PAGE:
- Schooner Black Douglas
The "Black Douglas" (later "teQuest", "Aquarius", "Aquarius W"; now "El Boughaz I") is a three-masted
staysailauxiliary schoonerbuilt for Robert C. Roebling (great-grandson of John A. Roeblingand grand-nephew of Washington Roebling) at the Bath Iron Worksof Bath, Maine, and launched on June 9, 1930. Designed by renowned New Yorknaval architects H.J. Gielow & Co., she is one of the largest steel-hulled schooners ever built.
shipundertook a variety of functions during her first three and a half decades: private yachtfor the Roebling family, patrol vessel in United States Navyservice during World War II(as a "patrol yacht – coastal"; PYc-45), and research vesselfor the United States Fish and Wildlife Serviceplying the Pacificfrom Alaskato Baja California.
She was bought at auction by Louis Black of
Santa Monica, California, to be used as a treasure-hunting ship in the Caribbean; due to changes in the salvage laws this enterprise never materialized. From the mid-1960s she ran airplane parts around the Bahamas(until the owners went broke), and ended up moored at an outer island in the Turks and Caicos, being used as a floating electrical generator. Capt. George Stoll found her there and turned her into a second Flint School school ship. The school closed in 1981 and she was sold, and in 1982–1983 was reconditoned at the Abeking & Rasmussen shipyardin Lemwerder, Germany, serving as a template for the first generation of super yachts. She is currently owned by King Mohammed VI of Morocco.
She was launched with a 325-hp Cooper-Bessemer marine
diesel engine, later replaced by a 400-hp model from San Francisco's Enterprise Engine & Foundry Company. She now is equipped with twin 290-hp Volvo Pentas. She has flown the flags of the United States, Panama, the Cayman Islands, the United Kingdom, and Morocco(current).
Dimensions: LOA, 175 feet; draft, 12.5 feet; beam, 32 feet.
* "As smooth...under power as sail"; Cooper-Bessemer advertisement w/ photo ("Yachting", May 1930).
* "'Black Douglas' Runs Into Trouble" ("Savannah Morning News",  ).
* "»Quite normal pupils«...nur ganz billig ist für sie die schwimmende Schule nicht" ("Kieler Chronik", October 4, 1974).
* "Jovens americanos gostaram de ver brasileiro sempre sorrindo" ("A Província do Pará", April 15, 1975).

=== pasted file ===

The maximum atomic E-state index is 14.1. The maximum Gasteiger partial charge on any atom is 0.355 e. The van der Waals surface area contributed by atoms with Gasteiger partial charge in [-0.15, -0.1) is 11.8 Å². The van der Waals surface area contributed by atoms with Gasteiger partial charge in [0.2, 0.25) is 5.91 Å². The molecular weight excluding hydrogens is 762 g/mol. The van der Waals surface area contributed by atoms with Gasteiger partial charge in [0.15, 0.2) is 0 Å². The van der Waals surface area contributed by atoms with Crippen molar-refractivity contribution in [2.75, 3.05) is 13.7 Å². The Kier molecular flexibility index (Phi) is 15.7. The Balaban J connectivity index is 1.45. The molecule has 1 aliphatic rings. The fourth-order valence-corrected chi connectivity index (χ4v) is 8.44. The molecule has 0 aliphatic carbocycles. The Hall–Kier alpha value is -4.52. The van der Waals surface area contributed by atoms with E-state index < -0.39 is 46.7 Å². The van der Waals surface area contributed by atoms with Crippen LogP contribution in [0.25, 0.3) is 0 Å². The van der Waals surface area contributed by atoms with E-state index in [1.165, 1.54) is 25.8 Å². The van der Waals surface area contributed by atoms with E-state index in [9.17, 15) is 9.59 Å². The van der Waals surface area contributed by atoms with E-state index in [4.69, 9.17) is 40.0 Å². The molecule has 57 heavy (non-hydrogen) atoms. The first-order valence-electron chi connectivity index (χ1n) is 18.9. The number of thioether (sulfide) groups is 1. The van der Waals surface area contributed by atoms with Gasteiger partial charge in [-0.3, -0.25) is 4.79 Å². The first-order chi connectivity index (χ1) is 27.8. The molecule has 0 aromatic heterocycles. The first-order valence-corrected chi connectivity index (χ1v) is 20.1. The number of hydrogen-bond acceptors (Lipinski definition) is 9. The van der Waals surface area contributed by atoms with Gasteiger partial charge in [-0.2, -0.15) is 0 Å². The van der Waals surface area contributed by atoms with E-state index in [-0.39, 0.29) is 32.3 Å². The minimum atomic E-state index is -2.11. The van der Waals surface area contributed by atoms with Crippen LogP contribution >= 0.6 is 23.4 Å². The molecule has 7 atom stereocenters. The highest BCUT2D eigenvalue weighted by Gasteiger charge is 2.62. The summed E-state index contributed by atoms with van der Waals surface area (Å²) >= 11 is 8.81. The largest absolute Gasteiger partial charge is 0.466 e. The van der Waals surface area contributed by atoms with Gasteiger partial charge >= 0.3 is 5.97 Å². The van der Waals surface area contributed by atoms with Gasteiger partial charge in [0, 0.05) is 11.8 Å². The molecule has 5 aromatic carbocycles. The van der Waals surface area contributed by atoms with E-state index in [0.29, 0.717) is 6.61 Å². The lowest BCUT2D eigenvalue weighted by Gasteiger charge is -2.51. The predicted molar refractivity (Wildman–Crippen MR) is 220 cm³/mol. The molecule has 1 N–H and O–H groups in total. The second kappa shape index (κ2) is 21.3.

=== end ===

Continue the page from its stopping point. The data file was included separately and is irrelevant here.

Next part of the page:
* "Bermuda Gets an Early Taste of Tall Ship Fever" ("Royal Gazette", May 27, 1976).
* Cover photo ("The Bermudian", August 1976).
* "Eine komplette höhere Schule kam unter Schonersegeln nach Lübeck" ("Lübecker Nachrichten", October 28, 1977).
* "Probing the Oceans 1936–1976" (San Diego: Tofua Press, 1978).
* "Les Antilles aujourd'hui" (Paris: Éditions JA, 1979).
* "Beken of Cowes: A Century of Tall Ships" (London: Harrap, 1985).
* "Alternate Destination: Cádiz" ("SAIL", October 1987).
* "Aquarius, a Yacht to Treasure" ("Financial Times", December 30/31, 1989).
* Painting (for October 2000) in the "Professional Yachtsman’s Calendar" (Bungay, Suffolk: Colin Squire Publishing, 1999).
* S/Y "Aquarius" sales brochure (Ft. Lauderdale: Fraser Yachts Worldwide, 2002).
* "Ban bèk – Barku di bella" ("Èxtra Boneiru", August 8, 2006).
* [http://www.skio.peachnet.edu/aboutus/history/bdouglas/bd.php Skidaway Institute of Oceanography's definitive "Black Douglas" history]
* [http://www.enterpriseintegrators.com/flint/HistoryOfShips Flint School alumnus Palmer Stevens' running history]
* [http://www.fws.gov/news/historic/1947/19470528.pdf Department of the Interior press release, 1947]
* [http://www.fws.gov/news/historic/1949/19491020.pdf Department of the Interior press release, 1949]
* [http://www.history.navy.mil/danfs/b6/black-douglas-i.htm Résumé of wartime service]
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